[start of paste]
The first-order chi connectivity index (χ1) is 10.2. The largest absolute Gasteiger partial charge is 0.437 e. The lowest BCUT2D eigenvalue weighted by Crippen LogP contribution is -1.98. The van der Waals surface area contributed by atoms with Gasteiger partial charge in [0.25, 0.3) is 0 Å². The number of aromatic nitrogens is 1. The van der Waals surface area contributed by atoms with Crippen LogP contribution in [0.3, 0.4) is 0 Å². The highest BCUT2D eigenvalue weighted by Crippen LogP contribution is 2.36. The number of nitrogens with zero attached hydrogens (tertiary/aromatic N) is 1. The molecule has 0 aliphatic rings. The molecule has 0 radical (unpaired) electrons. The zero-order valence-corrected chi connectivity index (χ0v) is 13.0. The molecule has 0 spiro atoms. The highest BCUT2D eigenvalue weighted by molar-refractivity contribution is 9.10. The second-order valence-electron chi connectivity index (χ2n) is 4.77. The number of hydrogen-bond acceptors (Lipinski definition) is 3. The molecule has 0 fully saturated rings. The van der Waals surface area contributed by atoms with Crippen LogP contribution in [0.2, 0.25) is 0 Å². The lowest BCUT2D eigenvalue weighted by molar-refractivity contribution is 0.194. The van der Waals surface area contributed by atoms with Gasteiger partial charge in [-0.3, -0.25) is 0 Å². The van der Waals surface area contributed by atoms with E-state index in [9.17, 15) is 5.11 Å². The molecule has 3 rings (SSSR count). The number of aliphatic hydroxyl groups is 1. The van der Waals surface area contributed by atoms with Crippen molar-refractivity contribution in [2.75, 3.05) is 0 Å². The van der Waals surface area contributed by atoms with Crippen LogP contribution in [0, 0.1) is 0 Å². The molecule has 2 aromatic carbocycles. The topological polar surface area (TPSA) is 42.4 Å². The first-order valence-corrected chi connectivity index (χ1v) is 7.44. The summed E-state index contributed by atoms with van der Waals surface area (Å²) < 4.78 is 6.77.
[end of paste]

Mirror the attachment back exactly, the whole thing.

The first-order chi connectivity index (χ1) is 10.2. The largest absolute Gasteiger partial charge is 0.437 e. The lowest BCUT2D eigenvalue weighted by Crippen LogP contribution is -1.98. The van der Waals surface area contributed by atoms with Gasteiger partial charge in [0.25, 0.3) is 0 Å². The number of aromatic nitrogens is 1. The van der Waals surface area contributed by atoms with Crippen LogP contribution in [0.3, 0.4) is 0 Å². The highest BCUT2D eigenvalue weighted by Crippen LogP contribution is 2.36. The number of nitrogens with zero attached hydrogens (tertiary/aromatic N) is 1. The molecule has 0 aliphatic rings. The molecule has 0 radical (unpaired) electrons. The zero-order valence-corrected chi connectivity index (χ0v) is 13.0. The molecule has 0 spiro atoms. The highest BCUT2D eigenvalue weighted by molar-refractivity contribution is 9.10. The second-order valence-electron chi connectivity index (χ2n) is 4.77. The number of hydrogen-bond acceptors (Lipinski definition) is 3. The molecule has 0 fully saturated rings. The van der Waals surface area contributed by atoms with Crippen LogP contribution in [0.2, 0.25) is 0 Å². The lowest BCUT2D eigenvalue weighted by molar-refractivity contribution is 0.194. The van der Waals surface area contributed by atoms with Gasteiger partial charge in [-0.3, -0.25) is 0 Å². The van der Waals surface area contributed by atoms with E-state index in [9.17, 15) is 5.11 Å². The molecule has 3 rings (SSSR count). The number of aliphatic hydroxyl groups is 1. The van der Waals surface area contributed by atoms with Crippen molar-refractivity contribution in [2.75, 3.05) is 0 Å². The van der Waals surface area contributed by atoms with Crippen LogP contribution in [0, 0.1) is 0 Å². The molecule has 2 aromatic carbocycles. The topological polar surface area (TPSA) is 42.4 Å². The first-order valence-corrected chi connectivity index (χ1v) is 7.44. The summed E-state index contributed by atoms with van der Waals surface area (Å²) < 4.78 is 6.77.